Zak Brown has been named executive director of the McLaren F1 team following the acrimonious departure of Ron Dennis last week - and the two could come face-to-face at the Abu Dhabi Grand Prix this weekend.
One of Brown's first tasks could be "to defuse a tense meeting with the man whose job he has taken", says Kevin Eason of The Times.
Dennis was put on gardening leave last week after a bitter power struggle at the ailing team, bringing down the curtain on his 35-year career with McLaren. He has "many contacts" at Abu Dhabi, says Eason, and is likely to attend the season-ending race.
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"Dennis's presence raises the intriguing question where he would base himself in the paddock," says Jonathan McEvoy of the Daily Mail. "At McLaren, where he is still a shareholder despite being on gardening leave from his position as chairman?"
The situation could provide more drama than the race, despite the fact Mercedes driver Nico Rosberg is only 12 points clear of team-mate Lewis Hamilton in the standings.
There is an added layer of intrigue as Brown, who had originally been offered a job at McLaren by Dennis himself, had been linked with a major role within the F1 hierarchy itself rather than with one of the teams.
Eason says: "Brown spurned approaches from Liberty Media, Formula 1's prospective new owner, to become head of marketing for a restructured business that would eventually take over from Bernie Ecclestone’s one-man band.
"The history of McLaren won him over and he now sets out to turn around the fortunes of a proud team without even a sniff of victory in four seasons."
Apart from a potential meeting with Dennis, Brown has much on his plate. As well as persuading Fernando Alonso to stick with the underperforming team, one of his "immediate priorities will be to find a title sponsor for McLaren, who have been without one since their relationship with Vodafone ended in 2013", says the Daily Telegraph.
The paper adds that McLaren had been in talks with tech giant Apple, but the company's interest "never matured into a definitive proposition".
Ron Dennis leaves McLaren – will Zak Brown replace him?
Ron Dennis, the chairman and chief executive of McLaren and a "colossus" of Formula 1, has been ousted from the team "after bitter power struggle", that ends his 35-year reign.
Dennis, who still owns 25 per cent of McLaren, was forced out by the other shareholders who decided that "his management style was too autocratic for them to work with", reports Oliver Brown of the Daily Telegraph.
"For the man who has nurtured McLaren to greatness, mentoring world champions from Alain Prost to Ayrton Senna, Mika Hakkinen to Lewis Hamilton, it is a scalding indignity.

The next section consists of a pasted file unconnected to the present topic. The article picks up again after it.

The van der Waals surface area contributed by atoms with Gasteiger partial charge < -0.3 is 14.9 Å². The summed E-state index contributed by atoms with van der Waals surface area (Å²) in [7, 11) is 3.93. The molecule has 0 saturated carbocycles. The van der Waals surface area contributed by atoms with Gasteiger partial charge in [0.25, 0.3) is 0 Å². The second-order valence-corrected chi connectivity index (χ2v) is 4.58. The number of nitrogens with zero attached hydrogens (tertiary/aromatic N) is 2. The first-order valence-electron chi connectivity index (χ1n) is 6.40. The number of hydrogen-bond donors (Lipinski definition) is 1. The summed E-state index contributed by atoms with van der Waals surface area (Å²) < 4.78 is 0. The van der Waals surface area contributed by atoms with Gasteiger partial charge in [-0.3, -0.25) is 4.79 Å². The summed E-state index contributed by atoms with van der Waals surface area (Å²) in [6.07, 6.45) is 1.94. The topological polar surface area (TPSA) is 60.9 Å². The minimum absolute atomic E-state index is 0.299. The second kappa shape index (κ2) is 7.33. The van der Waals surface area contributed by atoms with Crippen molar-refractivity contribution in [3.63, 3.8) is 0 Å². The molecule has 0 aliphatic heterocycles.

"The 69-year-old has been in charge for 158 of McLaren’s 182 grand prix victories," he adds. "But the backdrop to this parting of the ways is not simply personal, for the team's form on the track since reverting to Honda engines in 2014 has been, quite simply, an embarrassment."
There has also been a falling out with Saudi businessman Mansour Ojjeh, Dennis's former business partner who also owns a quarter of the company. He has sided with the third shareholder Bahrain’s Mumtalakat investment fund, which owns 50 per cent of the company, against Dennis.
With the team struggling they regarded the 69-year-old as yesterday's man. "In fact the style that made this ruthlessly single-minded and most driven of men so successful is now viewed as something of a handicap," says Paul Weaver in The Guardian. "He was always more autocratic than collegiate."
Tales of his meticulousness abound. Every room at McLaren's HQ was set to 21C, screw heads must be vertical, not horizontal, so they don’t attract dust and he only wears one sort of shoes, which he bulk buys from America.
But his legacy will remain, says Weaver. "Dennis will always be essentially a Formula One figure and one who has arguably done more to develop the sport than anyone else, apart from its chief executive, Bernie Ecclestone."
With Dennis gone, McLaren has targeted American businessman Zak Brown, who has been given 48 hours to decide whether he will take over at the ailing F1 team, says Kevin Eason at The Times.
Brown is one of "the most sought-after men in world sport", says Eason, but not only is he in the frame to replace Dennis but but also Ecclestone himself, who is expected to be shown the door now that the sport has been taken over by new owners.
Both jobs have been offered to the 45-year-old. "Brown is faced with a choice of running one of the biggest names in Formula 1 - or the entire show," says Eason.
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